As for adolescents, less sleep can lead to behavioral, learning, and attention issues as well as an increased risk of accidents, injuries, high blood pressure, obesity, diabetes, and mental health problems. A study published in 2015 in the Journal of Clinical Sleep Medicine found that students appeared more fatigued during school days following time changes, resulting in slower reaction times and decreased attentiveness. 

Historically, the U.S. has implemented permanent DST amid a nationwide energy crisis in the 1970s. However, this policy proved to be disfavorable due to complaints regarding the morning darkness and concerns regarding safety from the public, so the inclusion of Standard Time was reintroduced after only eight months. A similar result is unlikely in the event of exclusive Standard Time adoption. Adopting Standard Time would allow our bodies to get the proper amount of sleep, since our internal clocks will be properly linked to when the Sun rises and sets. We will find it easier to fall asleep and wake up, allowing for a more productive day. With the Sun rising earlier, we won’t experience the morning darkness that many disliked when DST was permanent, and children as well as early commuters will feel safer when heading to school or work. Additionally, less than 40% of countries use DST, proving that permanent Standard Time has been tested and is well-liked by the majority of the world. Overall, Standard Time would greatly increase our health and lower safety concerns for many early risers.

Although time changes may not be at the forefront of our country’s political agenda, they are still something worth considering, especially due to their long-term effects on the body and mind. Abandoning DST is a simple solution to decrease at least one cause of health issues including obesity, heart attacks, and strokes. This seemingly small one-hour difference can create a larger impact on personal well-being.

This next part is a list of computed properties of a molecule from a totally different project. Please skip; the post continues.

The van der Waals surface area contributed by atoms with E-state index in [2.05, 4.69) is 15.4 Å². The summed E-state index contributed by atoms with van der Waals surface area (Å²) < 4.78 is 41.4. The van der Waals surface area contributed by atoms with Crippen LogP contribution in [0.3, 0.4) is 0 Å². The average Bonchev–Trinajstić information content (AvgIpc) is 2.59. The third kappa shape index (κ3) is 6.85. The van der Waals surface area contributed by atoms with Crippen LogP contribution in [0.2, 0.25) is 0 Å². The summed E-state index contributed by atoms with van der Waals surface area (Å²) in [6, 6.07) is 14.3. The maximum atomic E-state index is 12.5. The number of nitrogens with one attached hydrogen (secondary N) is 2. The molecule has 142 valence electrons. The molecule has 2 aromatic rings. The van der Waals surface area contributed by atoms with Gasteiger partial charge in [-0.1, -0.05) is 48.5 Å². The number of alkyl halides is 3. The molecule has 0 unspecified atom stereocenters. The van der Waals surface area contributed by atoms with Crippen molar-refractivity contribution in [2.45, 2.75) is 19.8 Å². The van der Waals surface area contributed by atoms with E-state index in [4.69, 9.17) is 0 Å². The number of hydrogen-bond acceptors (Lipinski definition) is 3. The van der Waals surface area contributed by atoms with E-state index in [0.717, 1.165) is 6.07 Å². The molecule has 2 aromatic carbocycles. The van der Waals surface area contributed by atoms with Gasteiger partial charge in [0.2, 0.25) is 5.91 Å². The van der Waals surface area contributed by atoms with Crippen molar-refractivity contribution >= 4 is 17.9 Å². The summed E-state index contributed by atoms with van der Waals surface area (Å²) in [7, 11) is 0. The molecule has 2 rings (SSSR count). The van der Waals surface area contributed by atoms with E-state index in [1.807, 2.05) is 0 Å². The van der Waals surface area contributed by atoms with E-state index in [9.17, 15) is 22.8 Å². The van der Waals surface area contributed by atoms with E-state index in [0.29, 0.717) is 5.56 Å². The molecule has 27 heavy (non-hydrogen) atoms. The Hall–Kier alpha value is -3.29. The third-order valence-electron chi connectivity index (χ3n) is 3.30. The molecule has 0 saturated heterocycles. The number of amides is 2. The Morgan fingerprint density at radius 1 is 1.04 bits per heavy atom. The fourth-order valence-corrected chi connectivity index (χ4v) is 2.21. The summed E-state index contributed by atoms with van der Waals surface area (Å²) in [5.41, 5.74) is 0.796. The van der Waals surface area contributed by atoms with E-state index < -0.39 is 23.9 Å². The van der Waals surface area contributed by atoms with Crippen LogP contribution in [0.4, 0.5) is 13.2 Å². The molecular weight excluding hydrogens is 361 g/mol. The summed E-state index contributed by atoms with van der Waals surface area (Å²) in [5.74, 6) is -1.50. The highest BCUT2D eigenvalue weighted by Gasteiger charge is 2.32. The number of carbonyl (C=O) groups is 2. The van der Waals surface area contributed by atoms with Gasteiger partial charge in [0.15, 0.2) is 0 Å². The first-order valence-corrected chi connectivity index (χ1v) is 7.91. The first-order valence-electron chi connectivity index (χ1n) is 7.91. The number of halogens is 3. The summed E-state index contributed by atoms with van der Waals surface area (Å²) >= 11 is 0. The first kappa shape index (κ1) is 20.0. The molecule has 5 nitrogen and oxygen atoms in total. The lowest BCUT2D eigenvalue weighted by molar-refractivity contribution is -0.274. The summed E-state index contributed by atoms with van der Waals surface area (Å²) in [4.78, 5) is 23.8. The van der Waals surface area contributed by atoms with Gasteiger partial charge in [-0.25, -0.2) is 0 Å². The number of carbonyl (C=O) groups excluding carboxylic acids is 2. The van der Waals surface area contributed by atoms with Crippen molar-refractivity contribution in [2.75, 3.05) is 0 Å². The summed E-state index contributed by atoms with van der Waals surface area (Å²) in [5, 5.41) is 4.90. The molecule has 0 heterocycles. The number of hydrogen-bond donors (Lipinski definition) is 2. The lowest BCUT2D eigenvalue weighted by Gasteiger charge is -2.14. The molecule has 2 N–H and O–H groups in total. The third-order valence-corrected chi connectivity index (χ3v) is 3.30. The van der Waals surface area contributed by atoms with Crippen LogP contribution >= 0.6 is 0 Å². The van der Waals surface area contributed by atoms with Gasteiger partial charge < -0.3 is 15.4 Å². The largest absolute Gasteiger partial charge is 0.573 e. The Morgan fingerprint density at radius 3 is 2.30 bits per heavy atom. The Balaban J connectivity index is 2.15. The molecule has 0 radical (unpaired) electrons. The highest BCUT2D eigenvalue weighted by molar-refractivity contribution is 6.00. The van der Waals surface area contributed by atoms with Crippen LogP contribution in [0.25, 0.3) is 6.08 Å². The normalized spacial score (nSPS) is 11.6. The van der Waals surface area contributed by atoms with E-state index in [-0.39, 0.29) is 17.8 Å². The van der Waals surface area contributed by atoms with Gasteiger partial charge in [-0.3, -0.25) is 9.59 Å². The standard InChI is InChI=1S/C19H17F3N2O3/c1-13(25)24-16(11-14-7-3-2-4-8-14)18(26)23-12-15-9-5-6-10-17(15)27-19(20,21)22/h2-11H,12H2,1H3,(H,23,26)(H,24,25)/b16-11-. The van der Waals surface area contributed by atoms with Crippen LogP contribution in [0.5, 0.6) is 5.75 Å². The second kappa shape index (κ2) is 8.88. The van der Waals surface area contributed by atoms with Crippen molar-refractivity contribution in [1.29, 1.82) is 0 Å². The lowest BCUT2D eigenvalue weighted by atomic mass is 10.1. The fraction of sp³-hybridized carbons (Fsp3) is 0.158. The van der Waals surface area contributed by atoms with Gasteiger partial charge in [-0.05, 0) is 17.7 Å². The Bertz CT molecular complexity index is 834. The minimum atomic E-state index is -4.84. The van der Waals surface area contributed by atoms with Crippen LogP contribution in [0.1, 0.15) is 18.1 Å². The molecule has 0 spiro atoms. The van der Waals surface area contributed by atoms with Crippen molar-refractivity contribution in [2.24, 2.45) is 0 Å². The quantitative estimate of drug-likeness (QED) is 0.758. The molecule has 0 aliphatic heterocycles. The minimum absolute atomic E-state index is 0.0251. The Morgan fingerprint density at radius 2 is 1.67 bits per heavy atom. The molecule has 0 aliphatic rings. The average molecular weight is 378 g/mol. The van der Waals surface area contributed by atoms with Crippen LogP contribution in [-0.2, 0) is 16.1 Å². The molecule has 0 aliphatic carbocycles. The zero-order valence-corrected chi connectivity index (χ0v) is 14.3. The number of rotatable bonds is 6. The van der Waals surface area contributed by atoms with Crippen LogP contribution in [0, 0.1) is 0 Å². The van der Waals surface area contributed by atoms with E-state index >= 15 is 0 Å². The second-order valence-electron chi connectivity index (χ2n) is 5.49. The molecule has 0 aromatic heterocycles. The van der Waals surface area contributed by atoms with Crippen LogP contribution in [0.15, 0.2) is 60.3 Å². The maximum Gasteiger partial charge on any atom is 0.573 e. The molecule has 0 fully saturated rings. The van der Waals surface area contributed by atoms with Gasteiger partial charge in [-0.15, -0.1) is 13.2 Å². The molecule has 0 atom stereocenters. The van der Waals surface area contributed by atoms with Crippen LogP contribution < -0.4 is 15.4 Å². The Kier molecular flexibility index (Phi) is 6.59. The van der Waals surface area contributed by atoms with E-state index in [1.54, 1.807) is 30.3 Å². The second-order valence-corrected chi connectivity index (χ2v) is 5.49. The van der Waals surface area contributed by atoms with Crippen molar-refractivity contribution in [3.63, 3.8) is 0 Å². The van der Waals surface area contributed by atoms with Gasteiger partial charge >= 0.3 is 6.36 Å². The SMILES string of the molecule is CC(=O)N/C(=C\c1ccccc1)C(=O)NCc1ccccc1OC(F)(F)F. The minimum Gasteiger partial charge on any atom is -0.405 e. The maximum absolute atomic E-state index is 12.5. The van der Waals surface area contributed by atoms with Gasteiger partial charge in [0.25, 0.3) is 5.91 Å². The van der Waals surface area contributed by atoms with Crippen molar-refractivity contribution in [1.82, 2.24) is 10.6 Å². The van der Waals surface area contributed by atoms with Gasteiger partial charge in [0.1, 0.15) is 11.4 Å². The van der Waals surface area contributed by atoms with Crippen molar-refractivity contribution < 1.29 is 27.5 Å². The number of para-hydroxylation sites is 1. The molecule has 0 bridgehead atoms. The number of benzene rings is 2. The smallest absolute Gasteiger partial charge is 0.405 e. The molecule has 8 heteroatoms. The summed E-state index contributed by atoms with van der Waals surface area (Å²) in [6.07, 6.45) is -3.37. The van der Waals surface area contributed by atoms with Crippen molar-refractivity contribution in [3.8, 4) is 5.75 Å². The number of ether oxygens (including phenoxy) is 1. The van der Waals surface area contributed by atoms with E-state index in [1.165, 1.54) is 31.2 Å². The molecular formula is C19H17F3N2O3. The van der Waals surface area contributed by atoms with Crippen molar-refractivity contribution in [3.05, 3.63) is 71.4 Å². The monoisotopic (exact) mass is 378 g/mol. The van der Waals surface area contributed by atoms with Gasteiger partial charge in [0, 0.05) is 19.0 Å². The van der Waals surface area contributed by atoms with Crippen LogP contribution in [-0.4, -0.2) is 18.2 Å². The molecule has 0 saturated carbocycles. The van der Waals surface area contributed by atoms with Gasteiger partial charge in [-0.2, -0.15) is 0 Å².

View Comments (1)
About the Contributor
Kendall Clarida, Staff Writer
I'm a first year majoring in Literature/Writing. I enjoy reading, watching Gilmore Girls, and writing poetry. Most importantly,,,I'm an Aquarius that shares a birthday with Harry Styles.
More to Discover
Donate to The UCSD Guardian
$200
$500
Contributed
Our Goal

Your donation will support the student journalists at University of California, San Diego. Your contribution will allow us to purchase equipment, keep printing our papers, and cover our annual website hosting costs.

Donate to The UCSD Guardian
$200
$500
Contributed
Our Goal

Comments (1)

All The UCSD Guardian Picks Reader Picks Sort: Newest

Your email address will not be published. Required fields are marked *

  • S

    SeanNov 23, 2023 at 8:20 am

    This is a huge oversimplification. Whether permanent standard or daylight time would work best for a given location depends on which time zone they have chosen to observe. Permanent standard time would give light at 3:30 or 4am in many places during summer. Waste of light. It’s silly to think the 8 months we spend on daylight time are that detrimental. We need it dark at 4:30-5pm instead of 6pm to help us go to sleep? Really? Many prefer how the DST months aligns with their schedule. Permanent DST would give a couple months of dark mornings yes, but can’t compare 50 years ago to what would work today. Midday at noon only theoretically works for people who want to sleep from 8pm to 4am rather than 9pm to 5am.

    Reply